In keeping with the spirit of not reading the books ahead of time, I was unaware of the plot before reading The Gruffalo to Tobes. I need to once again compliment Axel Scheffler on the amazing illustrations as they helped to keep everyone focused on the page.
I think I may have mis-judged the book though as there’s a lot of text and for a child under one it probably took too long to read. In case that was mis-understood I am referring to me reading it to a child under one, rather than me expecting a child under one to read it themselves. Obviously if a child under one can read, they’ve already moved on to the classics like Dickens and Bronte.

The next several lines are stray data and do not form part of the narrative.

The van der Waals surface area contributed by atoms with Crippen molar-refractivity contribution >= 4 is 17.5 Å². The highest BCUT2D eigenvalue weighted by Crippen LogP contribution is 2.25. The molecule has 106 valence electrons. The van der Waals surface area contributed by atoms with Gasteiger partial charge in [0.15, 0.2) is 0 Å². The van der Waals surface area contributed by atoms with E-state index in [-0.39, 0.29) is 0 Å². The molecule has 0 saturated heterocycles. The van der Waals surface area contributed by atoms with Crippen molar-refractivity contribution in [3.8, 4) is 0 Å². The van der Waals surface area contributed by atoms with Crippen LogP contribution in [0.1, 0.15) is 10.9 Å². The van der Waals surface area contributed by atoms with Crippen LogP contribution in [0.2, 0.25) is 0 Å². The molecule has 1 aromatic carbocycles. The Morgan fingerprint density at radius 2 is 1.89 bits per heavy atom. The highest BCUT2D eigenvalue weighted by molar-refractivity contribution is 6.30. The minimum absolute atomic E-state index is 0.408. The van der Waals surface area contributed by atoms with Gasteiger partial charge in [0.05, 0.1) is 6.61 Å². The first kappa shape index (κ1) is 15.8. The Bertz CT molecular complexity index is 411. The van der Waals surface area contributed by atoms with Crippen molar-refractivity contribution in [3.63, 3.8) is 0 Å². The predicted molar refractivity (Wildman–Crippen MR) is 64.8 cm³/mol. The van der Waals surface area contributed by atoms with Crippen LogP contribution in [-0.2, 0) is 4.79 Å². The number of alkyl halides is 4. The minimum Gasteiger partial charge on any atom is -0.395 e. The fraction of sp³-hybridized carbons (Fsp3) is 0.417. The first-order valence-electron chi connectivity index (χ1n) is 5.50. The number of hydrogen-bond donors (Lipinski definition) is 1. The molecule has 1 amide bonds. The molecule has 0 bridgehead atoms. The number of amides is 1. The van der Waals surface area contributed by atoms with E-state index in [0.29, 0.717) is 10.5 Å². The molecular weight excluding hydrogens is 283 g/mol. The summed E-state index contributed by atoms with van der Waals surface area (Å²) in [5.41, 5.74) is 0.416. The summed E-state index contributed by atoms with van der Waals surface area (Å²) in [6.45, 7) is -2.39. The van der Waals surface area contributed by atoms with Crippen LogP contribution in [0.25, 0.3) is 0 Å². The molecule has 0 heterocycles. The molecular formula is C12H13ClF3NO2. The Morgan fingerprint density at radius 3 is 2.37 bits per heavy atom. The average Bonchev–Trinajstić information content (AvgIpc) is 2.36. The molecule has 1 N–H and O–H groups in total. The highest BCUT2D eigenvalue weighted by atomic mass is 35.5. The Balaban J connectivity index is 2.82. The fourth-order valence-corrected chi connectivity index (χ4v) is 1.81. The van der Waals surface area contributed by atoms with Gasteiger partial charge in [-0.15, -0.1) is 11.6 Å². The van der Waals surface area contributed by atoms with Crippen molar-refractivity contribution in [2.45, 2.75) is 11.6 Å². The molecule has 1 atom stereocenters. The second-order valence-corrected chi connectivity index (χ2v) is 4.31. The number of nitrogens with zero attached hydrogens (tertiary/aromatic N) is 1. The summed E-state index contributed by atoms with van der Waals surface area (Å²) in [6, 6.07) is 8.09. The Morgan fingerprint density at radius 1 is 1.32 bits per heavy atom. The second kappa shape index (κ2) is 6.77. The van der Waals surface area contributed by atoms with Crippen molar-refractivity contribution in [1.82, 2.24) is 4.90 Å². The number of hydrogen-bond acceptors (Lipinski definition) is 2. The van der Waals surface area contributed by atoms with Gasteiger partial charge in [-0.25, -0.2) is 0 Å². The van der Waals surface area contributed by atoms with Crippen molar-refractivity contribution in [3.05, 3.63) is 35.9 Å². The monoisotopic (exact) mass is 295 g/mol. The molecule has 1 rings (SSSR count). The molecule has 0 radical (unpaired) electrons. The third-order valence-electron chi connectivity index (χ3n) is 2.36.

I love the way that Julia Donaldson writes, making it easy for me as a reader to pause and emphasize the words that rhyme, helping to keep the story moving along and the restless child interested.
Having never read the book, not seen the tv series or films I was surprised to discover that the star of the book is not actually The Gruffalo, who only arrives half-way through, but the mouse who’s on a walk looking for food. With the chutzpah of a future politician, he weaves stories so obviously false its astonishing that the other animals believe him. That is of course until the “alternative facts” became truth, and he is faced with the nightmare before him of a real-life Gruffalo. Rather than running away he instead doubles down on his lies and uses the Gruffalo to ensure he can safely leave the woods.
I’m going to try not to dig deeper looking for analogies and metaphors, instead I’m going to enjoy the story for what it is and keep it in the circulation pile for future reading. I look forward to the day when I don’t even have to tell my nephew what’s coming, as he will know and will tell me loudly before I get there, “Oh Help! Oh no! It’s a Gruffalo!”